Business tycoons

America once idealized the businessman who amassed a vast financial empire, the business "tycoon," the entrepreneur who not only made it big but made it very big. His epoch -- and that of thousands of lesser entrepreneurs -- was the second half of the 19th century. It began with the spread of the railroad networks in the 1850s, and it included the growth of Northern industry in the 1860s and the rise of investment banking in the 1870s. Throughout this period, business interests had significant influence over government.

The great tycoons were fierce competitors, singleminded in their pursuit of financial success and power. Among the giants were Jay Gould, J.P. Morgan, Andrew Carnegie, John D. Rockefeller and Henry Ford. Some of these men were honest, according to business standards of their day; others used force, bribery and guile to achieve their wealth and power.

Business spirit was not indigenous to the United States; rather, it grew from the soil of European capitalism. But huge industrial enterprises such as railroads, with their extensive managerial hierarchies, became more prevalent and more powerful in the United States than elsewhere. Unlike most other countries, in the United States industrial bureaucracies, particularly railroads, grew faster and became larger than the government's own bureaucracy; in 1890, a dozen railroads employed over 100,000 workers, while the U.S. Civil Service in Washington numbered just over 20,000.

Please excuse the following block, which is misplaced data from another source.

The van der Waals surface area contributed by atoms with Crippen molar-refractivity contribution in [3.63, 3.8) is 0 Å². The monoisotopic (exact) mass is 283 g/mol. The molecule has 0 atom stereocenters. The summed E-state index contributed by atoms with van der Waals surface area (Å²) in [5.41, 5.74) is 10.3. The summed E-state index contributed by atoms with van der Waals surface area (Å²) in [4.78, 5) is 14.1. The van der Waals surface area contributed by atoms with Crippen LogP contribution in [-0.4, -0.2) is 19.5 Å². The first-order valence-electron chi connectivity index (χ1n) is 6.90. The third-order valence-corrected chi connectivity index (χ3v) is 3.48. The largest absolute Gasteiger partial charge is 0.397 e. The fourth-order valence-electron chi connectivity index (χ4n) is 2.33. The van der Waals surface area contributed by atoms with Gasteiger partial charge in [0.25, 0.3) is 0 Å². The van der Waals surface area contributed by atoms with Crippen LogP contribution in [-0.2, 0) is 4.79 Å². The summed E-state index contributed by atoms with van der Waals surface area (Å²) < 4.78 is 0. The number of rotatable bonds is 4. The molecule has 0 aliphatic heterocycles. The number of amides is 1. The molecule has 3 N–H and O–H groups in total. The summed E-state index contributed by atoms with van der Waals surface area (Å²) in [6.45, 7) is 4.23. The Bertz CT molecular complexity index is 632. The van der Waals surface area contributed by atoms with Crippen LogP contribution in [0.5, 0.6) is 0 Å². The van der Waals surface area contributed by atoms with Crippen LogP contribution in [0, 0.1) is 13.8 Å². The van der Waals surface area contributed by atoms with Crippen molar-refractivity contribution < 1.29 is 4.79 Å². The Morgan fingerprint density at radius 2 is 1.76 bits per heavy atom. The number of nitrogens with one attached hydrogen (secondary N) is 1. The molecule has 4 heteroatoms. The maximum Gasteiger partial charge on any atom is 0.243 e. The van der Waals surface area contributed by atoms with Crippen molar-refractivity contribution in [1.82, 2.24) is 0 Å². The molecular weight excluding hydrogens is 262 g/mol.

J. Pierpont (J.P.) Morgan, perhaps the most flamboyant of the entrepreneurs, operated on a scale of magnificence. He displayed ostentation and grandeur in his private and business life. He and his companions gambled, sailed yachts, gave lavish parties, built palatial homes and bought the art treasures of Europe.

In contrast, such men as John D. Rockefeller and Henry Ford demonstrated puritanical qualities. They retained their small-town values and lifestyles. As church-goers, they felt a sense of responsibility to others. They demonstrated that personal virtues could bring success; theirs was the gospel of work and thrift. Later their heirs would establish the largest philanthropic foundations in America.

While upper-class European intellectuals generally looked on commerce with disdain, most Americans -- living in a society with a more fluid class structure -- embraced the idea of moneymaking with enthusiasm. They enjoyed the risk and excitement of business enterprise, as well as the higher living standards and potential rewards of power and acclaim that business success brought.

By the time of the Great Depression of the 1930s, however, the image of the entrepreneur as an American ideal had lost much of its luster. The crucial change came with the rise of the corporation, the railroads first, then others. Few business barons remained. They were replaced by "technocrats," who became the heads of corporations. These executives, expert in every phase of corporate activity, became the indispensable cogs in the industrial machine. The high-salaried manager replaced the business tycoon. The rise of the corporation triggered, in turn, the rise of an organized labor movement that served as a countervailing force to the power and influence of business.

Big business leaders today are often involved in many areas of public life. They not only direct the fate of corporations, they serve on boards in their communities and as university trustees. These new corporate leaders fly to Washington to confer with government officials on national policy. They are concerned about the state of the national economy and America's relationship with other nations. They influence, but do not control the U.S. government -- neither openly nor behind the scenes.